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Models of Spectral Irradiance Variability:
Origins in the solar atmosphere and impacts on Earth’s atmosphere

Welcome

Maryland Dock at sunset

The 2012 Solar Radiation and Climate Experiment (SORCE) Science Meeting examines modeling efforts to understand solar spectral irradiance (SSI) variability, in terms of both its origins in the solar atmosphere and its impact on Earth’s climate and atmosphere. In solar physics, advancements in radiative transfer, surface feature identification, dynamics and how observations of solar magnetic fields and irradiance all lead to an improved understanding of the mechanisms of irradiance change. Earth-atmospheric general circulation models (GCM) incorporating sophisticated codes for chemistry, radiation, dynamics, and feedback mechanisms associated with clouds, aerosols, and ocean processes are able to address the role of SSI variability in climate. In both cases, comparisons with observations lead to a deeper understanding of the dynamic solar atmosphere and our complex Earth climate system.

Sessions are organized around the following key science questions:

  • Development of three dimensional models of the solar atmosphere are rapidly progressing; how will these models further our understanding of the radiative properties of the solar atmosphere relative to static one dimensional models?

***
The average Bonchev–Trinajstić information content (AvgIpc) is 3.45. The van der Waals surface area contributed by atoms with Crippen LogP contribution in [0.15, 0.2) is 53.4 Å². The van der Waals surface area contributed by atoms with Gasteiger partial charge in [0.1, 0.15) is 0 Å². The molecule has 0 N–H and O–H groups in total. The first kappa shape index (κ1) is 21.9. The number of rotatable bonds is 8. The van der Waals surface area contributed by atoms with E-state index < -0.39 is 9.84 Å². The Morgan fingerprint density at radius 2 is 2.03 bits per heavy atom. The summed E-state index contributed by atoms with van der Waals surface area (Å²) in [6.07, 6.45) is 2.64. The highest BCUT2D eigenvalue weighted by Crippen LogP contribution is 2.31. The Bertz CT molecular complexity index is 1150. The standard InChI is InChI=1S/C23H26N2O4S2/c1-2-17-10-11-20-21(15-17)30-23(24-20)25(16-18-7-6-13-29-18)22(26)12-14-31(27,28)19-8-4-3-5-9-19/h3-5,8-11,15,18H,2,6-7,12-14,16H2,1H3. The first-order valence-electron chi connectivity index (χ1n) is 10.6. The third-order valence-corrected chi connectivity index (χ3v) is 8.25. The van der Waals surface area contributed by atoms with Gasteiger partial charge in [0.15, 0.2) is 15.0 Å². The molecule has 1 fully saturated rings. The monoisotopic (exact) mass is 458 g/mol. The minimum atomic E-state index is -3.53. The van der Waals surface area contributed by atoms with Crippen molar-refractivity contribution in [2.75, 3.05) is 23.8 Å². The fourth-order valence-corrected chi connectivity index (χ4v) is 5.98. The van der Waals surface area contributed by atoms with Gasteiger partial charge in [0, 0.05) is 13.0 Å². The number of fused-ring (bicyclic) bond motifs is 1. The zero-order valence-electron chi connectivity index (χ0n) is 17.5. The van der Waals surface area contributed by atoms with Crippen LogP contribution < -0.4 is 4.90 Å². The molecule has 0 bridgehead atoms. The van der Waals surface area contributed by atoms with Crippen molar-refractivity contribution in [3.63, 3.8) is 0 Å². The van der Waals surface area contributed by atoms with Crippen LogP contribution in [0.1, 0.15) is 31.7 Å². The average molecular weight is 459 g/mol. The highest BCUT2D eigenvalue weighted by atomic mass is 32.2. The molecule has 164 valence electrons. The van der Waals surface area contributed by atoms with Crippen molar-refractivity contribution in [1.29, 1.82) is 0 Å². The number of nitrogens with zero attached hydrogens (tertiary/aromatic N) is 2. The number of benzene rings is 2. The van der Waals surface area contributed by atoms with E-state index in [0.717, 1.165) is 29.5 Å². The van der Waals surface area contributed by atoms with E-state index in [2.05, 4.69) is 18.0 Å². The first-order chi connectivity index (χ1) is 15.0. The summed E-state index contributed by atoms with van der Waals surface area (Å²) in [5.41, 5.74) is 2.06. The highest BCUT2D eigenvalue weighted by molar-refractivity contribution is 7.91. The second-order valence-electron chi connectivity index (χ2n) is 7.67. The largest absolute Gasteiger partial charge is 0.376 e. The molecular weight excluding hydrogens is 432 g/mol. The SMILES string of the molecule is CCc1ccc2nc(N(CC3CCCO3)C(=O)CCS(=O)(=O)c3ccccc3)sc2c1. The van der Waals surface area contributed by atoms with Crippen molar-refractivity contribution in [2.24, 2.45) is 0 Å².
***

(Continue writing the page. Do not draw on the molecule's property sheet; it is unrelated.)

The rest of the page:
• Do small scale processes on the Sun scale to give irradiance variability, and do they give a reasonable explanation of changes that can occur on decadal or centennial scales that relate to climate change?
  • Does incorporating SSI data into GCM’s improve the prediction skills of these models, and do different models produce similar results with the same solar input?
  • For both solar models and GCM’s how well do model predictions agree with observations over decadal time scales? In the case of solar physics, long-standing irradiance observations as well as findings from solar image analysis and magnetograms can be employed. Likewise, Earth observing satellites and ground-based observations provide valuable data on the distribution of fundamental atmospheric components such as temperature, trace species, and wind fields.

To address these critical questions, four sessions are planned:

  • Modeling of the solar atmosphere with emphasis on spectral irradiance
  • Modeling of the solar influence on Earth climate
  • Observations of solar spectral irradiance variability
  • Observations of the solar influence on Earth climate

This meeting is sponsored by the Solar Radiation and Climate Experiment (SORCE) Science Team at the University of Colorado.  Since its launch in January 2003, SORCE has been measuring total solar irradiance (TSI) and solar spectral irradiance (SSI), which are part of NASA Earth Observing System’s 24 key observables.  SORCE Meetings bring together interested members of the broad science community to discuss current understanding of solar variability and the Sun's influence on climate and global change.  

The format for this workshop consists of invited and contributed presentations. We encourage your participation and hope that you will share this announcement with colleagues.